"The presence of oxygen (O2) is one of the most important indicators of healthy tissue, with higher levels correlating with infection resistance and faster wound healing, Glenn Klute, PhD, et al., points out in a paper, "Vacuum Suspension and In-Socket Tissue O2," presented during the 2012 Academy Annual Meeting & Scientific Symposium. Lower-limb prosthetic use can compress residual-limb tissue, restricting blood flow and reducing tissue oxygen, which can result in harmful consequences for amputees with poor circulation. The study found that although prior to walking or standing, no vacuum provided a higher tissue oxygen level, standing and walking with vacuum produced higher levels than no vacuum. The authors concluded, "Vacuum suspension systems with activity- and history-dependent control may improve residual-limb health."
The increasing popularity of the technology has resulted in the availability of a plethora of improved componentry, and there are more developments in the pipeline. Although it's not possible to cover all of them in this article, this overview shows some of the exciting developments now occurring.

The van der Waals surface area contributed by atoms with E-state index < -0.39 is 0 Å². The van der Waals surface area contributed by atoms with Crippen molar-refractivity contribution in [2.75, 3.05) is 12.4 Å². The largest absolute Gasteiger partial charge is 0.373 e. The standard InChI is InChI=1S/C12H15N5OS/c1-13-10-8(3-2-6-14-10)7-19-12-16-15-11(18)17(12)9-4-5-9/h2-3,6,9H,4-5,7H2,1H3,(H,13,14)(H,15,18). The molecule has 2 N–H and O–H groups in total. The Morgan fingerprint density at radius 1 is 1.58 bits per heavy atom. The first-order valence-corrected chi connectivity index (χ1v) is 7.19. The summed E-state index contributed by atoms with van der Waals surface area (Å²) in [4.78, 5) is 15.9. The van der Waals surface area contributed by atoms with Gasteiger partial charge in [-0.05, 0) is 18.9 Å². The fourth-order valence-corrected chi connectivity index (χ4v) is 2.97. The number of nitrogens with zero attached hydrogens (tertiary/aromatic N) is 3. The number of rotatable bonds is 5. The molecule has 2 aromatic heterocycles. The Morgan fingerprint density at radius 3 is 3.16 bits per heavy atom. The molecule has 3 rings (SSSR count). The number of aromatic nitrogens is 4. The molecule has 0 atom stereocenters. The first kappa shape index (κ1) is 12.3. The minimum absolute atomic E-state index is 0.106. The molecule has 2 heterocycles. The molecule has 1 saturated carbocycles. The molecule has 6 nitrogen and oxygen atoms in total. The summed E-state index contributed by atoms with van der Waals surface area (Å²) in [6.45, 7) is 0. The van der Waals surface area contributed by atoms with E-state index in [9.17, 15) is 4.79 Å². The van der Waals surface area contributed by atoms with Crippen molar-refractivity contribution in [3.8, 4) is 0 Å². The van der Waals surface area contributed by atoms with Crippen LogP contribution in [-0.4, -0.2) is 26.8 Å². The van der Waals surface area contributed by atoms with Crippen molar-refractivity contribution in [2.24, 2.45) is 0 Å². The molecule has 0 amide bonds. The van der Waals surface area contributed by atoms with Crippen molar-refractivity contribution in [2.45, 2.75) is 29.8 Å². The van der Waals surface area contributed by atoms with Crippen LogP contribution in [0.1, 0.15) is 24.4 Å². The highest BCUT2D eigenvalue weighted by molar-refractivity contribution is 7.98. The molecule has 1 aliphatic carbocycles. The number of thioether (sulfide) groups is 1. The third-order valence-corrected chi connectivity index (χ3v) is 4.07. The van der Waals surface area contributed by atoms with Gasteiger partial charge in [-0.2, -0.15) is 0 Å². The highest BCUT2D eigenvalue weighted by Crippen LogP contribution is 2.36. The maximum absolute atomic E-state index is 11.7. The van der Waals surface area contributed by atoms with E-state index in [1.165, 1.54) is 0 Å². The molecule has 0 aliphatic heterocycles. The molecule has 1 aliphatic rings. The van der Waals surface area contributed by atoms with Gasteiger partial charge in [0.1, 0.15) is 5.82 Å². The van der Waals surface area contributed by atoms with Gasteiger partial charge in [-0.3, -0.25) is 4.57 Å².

Edison: A Silent, "Smart" System
The recently introduced Edison™ Adaptive Vacuum Suspension System from Orthocare Innovations, Oklahoma City, Oklahoma (www.orthocareinnovations.com), was designed as part of the U.S. government's Defense Advanced Research Projects Agency (DARPA) Revolutionizing Prosthetics program to elevate the level of technology available for wounded warriors and civilian amputees. "It was created to provide new and different functions specifically engineered to improve patient quality of life in many ways," says David Boone, PhD, MPH, CP, chief technology officer and company co-founder.